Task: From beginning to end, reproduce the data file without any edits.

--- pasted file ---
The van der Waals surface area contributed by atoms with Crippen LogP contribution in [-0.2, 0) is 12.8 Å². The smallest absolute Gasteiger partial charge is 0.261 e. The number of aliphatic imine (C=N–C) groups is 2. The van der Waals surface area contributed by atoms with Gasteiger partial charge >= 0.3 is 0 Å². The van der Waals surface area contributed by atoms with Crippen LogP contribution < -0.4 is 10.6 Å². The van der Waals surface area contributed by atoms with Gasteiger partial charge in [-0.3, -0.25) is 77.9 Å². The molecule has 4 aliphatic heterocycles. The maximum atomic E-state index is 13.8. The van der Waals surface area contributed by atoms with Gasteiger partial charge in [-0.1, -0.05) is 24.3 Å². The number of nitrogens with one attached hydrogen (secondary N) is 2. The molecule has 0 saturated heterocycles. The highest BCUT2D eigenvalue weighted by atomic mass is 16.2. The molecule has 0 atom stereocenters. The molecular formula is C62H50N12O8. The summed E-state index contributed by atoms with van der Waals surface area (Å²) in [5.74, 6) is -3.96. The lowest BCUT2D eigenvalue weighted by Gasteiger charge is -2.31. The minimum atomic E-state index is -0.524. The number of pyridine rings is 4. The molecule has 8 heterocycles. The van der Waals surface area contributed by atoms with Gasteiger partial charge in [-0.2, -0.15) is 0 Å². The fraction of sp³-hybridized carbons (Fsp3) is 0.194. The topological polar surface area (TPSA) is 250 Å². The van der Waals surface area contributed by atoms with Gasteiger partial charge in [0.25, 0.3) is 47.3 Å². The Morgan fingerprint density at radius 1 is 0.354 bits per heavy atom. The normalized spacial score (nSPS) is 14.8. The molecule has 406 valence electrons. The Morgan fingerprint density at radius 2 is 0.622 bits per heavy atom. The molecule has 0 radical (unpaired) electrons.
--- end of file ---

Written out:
The van der Waals surface area contributed by atoms with Crippen LogP contribution in [-0.2, 0) is 12.8 Å². The smallest absolute Gasteiger partial charge is 0.261 e. The number of aliphatic imine (C=N–C) groups is 2. The van der Waals surface area contributed by atoms with Gasteiger partial charge >= 0.3 is 0 Å². The van der Waals surface area contributed by atoms with Crippen LogP contribution < -0.4 is 10.6 Å². The van der Waals surface area contributed by atoms with Gasteiger partial charge in [-0.3, -0.25) is 77.9 Å². The molecule has 4 aliphatic heterocycles. The maximum atomic E-state index is 13.8. The van der Waals surface area contributed by atoms with Gasteiger partial charge in [-0.1, -0.05) is 24.3 Å². The number of nitrogens with one attached hydrogen (secondary N) is 2. The molecule has 0 saturated heterocycles. The highest BCUT2D eigenvalue weighted by atomic mass is 16.2. The molecule has 0 atom stereocenters. The molecular formula is C62H50N12O8. The summed E-state index contributed by atoms with van der Waals surface area (Å²) in [5.74, 6) is -3.96. The lowest BCUT2D eigenvalue weighted by Gasteiger charge is -2.31. The minimum atomic E-state index is -0.524. The number of pyridine rings is 4. The molecule has 8 heterocycles. The van der Waals surface area contributed by atoms with Gasteiger partial charge in [-0.2, -0.15) is 0 Å². The fraction of sp³-hybridized carbons (Fsp3) is 0.194. The topological polar surface area (TPSA) is 250 Å². The van der Waals surface area contributed by atoms with Gasteiger partial charge in [0.25, 0.3) is 47.3 Å². The Morgan fingerprint density at radius 1 is 0.354 bits per heavy atom. The normalized spacial score (nSPS) is 14.8. The molecule has 406 valence electrons. The Morgan fingerprint density at radius 2 is 0.622 bits per heavy atom. The molecule has 0 radical (unpaired) electrons.